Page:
Dating and Other Games - Chapter 1

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Chapter 1

The rain teemed down the glass as Lizzie stared through it to the waterlogged ground beyond. She was daydreaming.  It was always the same scenario: glorious sunshine and her ideal man beckoning her to join him outside so he could whisk her away ... preferably in a flashy car.  She wouldn't need asking twice.  She'd climb out of the window and never look back. There was a bit of a drop but he'd be strong enough to catch her.  She pictured him in her head: tall, dark and handsome.  No ... not handsome, she smiled to herself, handsome sounded so terribly old-fashioned and much as she loved to indulge her Darcy fantasy, she wanted a modern man with maybe a few Regency manners thrown in!  He'd be gorgeous and have strong muscular arms and... 

"Miss ... Miss ... Jade's been sick ... Miss!"

Her daydream rudely interrupted, Lizzie turned her head wearily ... it was days like this that she really hated being a teacher.  She wanted to inspire her pupils, to instill in them a love of books and literature.  She wanted them to be passionate about prose in the same way she was but recently, it felt as if she was banging her head against a brick wall for all the difference she made.  And to top it all, it was the second time this week a pupil had thrown up in her classroom and it was only Tuesday!

She stood up and walked over to where Jade was doubled over on her chair. Putting her hand on the girl's shoulder she spoke softly, "Let's get you to the nurse shall we?" 

She knew what would happen once she left this particular class unsupervised.  They'd descend into the sort of anarchy that hadn't been seen since the French Revolution.  A couple of students in the class had come from public schools and were now branded as "posh". They would be summarily teased and verbally tortured by the more troublesome pupils while the rest of the class would watch in quiet acceptance.  All they needed was a guillotine and she was quite sure the two victims would be despatched without delay.  They'd already had a storming of the "Bastille" the previous week when they emptied her store cupboard of supplies and, in a slight change to the French version, locked the two unfortunate "posh" kids inside.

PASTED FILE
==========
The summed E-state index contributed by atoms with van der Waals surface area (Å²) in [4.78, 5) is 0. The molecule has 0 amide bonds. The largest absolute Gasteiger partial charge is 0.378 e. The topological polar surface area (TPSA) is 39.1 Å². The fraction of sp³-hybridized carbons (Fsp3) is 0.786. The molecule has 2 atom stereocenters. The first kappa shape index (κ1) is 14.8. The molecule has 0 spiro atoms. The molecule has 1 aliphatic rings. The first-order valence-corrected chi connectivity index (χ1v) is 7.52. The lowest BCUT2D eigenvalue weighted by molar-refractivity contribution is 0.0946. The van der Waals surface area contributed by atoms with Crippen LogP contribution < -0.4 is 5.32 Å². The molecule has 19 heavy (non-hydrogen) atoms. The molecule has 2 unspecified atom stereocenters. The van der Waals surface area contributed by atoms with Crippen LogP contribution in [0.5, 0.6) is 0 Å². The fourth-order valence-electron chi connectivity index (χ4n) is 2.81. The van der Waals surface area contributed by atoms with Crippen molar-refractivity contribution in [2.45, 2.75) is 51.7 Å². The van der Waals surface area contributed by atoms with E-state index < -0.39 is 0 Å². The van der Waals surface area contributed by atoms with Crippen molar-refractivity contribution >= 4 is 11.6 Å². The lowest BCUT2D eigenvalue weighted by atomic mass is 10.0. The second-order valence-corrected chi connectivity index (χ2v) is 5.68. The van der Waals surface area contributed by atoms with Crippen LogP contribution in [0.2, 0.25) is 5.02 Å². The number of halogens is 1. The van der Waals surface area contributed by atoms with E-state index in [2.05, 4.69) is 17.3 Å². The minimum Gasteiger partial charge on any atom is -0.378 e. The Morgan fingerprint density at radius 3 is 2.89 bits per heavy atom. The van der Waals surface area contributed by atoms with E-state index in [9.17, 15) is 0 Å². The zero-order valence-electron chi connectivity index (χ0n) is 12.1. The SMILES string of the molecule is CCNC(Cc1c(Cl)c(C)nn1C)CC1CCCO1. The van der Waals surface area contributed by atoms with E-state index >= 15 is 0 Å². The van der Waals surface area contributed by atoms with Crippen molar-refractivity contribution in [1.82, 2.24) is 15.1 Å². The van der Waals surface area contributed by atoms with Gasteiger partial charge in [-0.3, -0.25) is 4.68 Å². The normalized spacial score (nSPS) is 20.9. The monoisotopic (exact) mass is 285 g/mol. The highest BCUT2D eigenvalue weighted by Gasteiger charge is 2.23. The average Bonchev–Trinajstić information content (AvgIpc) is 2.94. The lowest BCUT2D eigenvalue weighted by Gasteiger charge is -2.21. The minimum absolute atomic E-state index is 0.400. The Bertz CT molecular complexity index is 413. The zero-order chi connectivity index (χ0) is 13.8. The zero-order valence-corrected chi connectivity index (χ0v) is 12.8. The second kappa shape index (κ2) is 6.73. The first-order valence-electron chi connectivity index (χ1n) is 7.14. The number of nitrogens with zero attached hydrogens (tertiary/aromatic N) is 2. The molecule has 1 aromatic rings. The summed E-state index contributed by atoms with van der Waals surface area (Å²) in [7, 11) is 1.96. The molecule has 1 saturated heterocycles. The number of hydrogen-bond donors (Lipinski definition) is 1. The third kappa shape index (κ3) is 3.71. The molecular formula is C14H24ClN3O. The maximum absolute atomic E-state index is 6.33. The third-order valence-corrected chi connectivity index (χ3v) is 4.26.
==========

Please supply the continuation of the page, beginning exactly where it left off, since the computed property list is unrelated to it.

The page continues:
She threatened the entire class with detention if she came back to discover they'd been anything other than completely silent, and ushered Jade out of the room and down the corridor to the sickroom before she could throw up again.  

Having deposited her charge with the nurse she made her way to the caretaker's office to see if someone could come and clean up the mess in the classroom.   When she got back she took great pleasure in bawling them out for sitting around talking and throwing paper aeroplanes at each other when they should've been working, and carried out her threat by giving them all detention for the rest of the week. There was a collective groan but quiet once again descended, and Lizzie sent up a silent prayer of thanks that no-one was in tears or locked in a cupboard, before sinking back into her daydream until the bell rang for lunch.


Lizzie Davidson taught English Literature at Middlesfield High School in North London.  Her only ambition as a child had been to teach and inspired by her own English Lit teacher, and a compulsive need to read every book she could lay her hands on, it had seemed like the obvious career choice.  Naively Lizzie had expected her pupils, who, after all, had chosen to study this subject, to be as enthused and enthralled by books as she was, and the sad reality had been a bitter disappointment.  Worst of all, she recognised that, as a result of their disinterest, she wasn't trying as hard as she should to engage them in the subject and that made her feel guilty.  Daydreaming in class was becoming a hard habit to break.

To top off an unsatisfactory job, she wasn't exactly satisfied with her personal life either, something her classes seemed to have an uncanny knack of picking up on.  When studying A Room with a View with one class, a reference to "spinsters" had prompted one sniggering teenager to ask if she was a spinster.  This being an especially work-shy class meant that the rest of the lesson was peppered with comments about her love life, and a debate about her virginity, until Lizzie lost her cool entirely and shouted so loudly her colleague in the next door class had popped his head in to check everything was ok.

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